I’m trying to continue my routine of alternating between reading a currently-published book — the ones publishers send to me — and a previously published title. Two weeks ago I was encouraged to look at Leap Over a Wall by Eugene Peterson, an author who I am increasingly drawn to read more of.
The book would fit in well to what is described as an “application commentary,” though I suspect one publisher may have a copyright on that phrase. He looks at the life of David in the Old Testament books that are named after Samuel and provides insights for the modern reader from the Bible’s most-covered character.
But Peterson also provides insights from his own career as a pastor. He knows people, what motivates them, what frustrates them; and he knows church life intimately. The subtitle, Earthy Spirituality for Everyday Christians is most appropriate.
There are 20 chapters each going several directions at once.
First we see each part of the narrative involving David’s interaction with another person (Doeg, Abagail, Mephibosheth, plus the expected ones) or place (Brook Besor, En-Gedi, Ziklag, Jerusalem) and having a theme (Imagination, Sanctuary, Wilderness, Suffering, etc.)
Second, each begins with a quotation from the New Testament. Although this is a First Testament story, it has links to the Second Testament gospel, with a number of parallels to the life of Christ.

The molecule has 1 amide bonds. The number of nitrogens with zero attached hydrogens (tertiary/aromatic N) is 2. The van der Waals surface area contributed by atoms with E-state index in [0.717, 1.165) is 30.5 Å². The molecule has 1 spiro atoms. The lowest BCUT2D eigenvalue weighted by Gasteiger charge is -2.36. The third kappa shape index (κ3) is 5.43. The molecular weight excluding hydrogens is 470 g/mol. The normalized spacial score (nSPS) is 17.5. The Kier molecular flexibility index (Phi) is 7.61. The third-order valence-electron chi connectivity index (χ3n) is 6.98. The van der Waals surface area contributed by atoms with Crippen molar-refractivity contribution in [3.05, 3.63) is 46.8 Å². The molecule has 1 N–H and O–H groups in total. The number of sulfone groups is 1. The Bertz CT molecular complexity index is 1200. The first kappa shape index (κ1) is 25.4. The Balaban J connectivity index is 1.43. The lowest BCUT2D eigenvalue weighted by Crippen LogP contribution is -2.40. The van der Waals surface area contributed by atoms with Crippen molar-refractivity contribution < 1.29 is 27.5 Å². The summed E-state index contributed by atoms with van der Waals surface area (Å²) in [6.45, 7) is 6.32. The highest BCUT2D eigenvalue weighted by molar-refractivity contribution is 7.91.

Third, I believe each chapter has a link to one of the Davidic Psalms that was written around the same time as the narrative, poetry which gives us a great window into David’s heart. So the book can be seen as a limited commentary on the Psalms as well as on I Samuel or II Samuel.
Fourth, each chapter very much relates to the human condition; to the state we find ourselves occupying in the 21st Century. There is a lot of David in each of us, we are perhaps most acquainted with our failures, our brokenness; but there is also the resident potential for much achievement as we allow God to be reflected in and through us.
This book can be read in one or two sittings, or as I did, you can read a chapter-a-day devotionally. This is a book I would also want to return to a second time.
Also, I want to especially recommend this to people who are familiar with Peterson’s work with The Message translation but like me a few years back, hadn’t checked out his other writing.
David is proof that God can use us in our weakness, in our broken condition perhaps we are more attuned to him than at times we would think we had it all together.
Note: A study guide for the book is published separately.
- Read two short excerpts from the book at Christianity 201.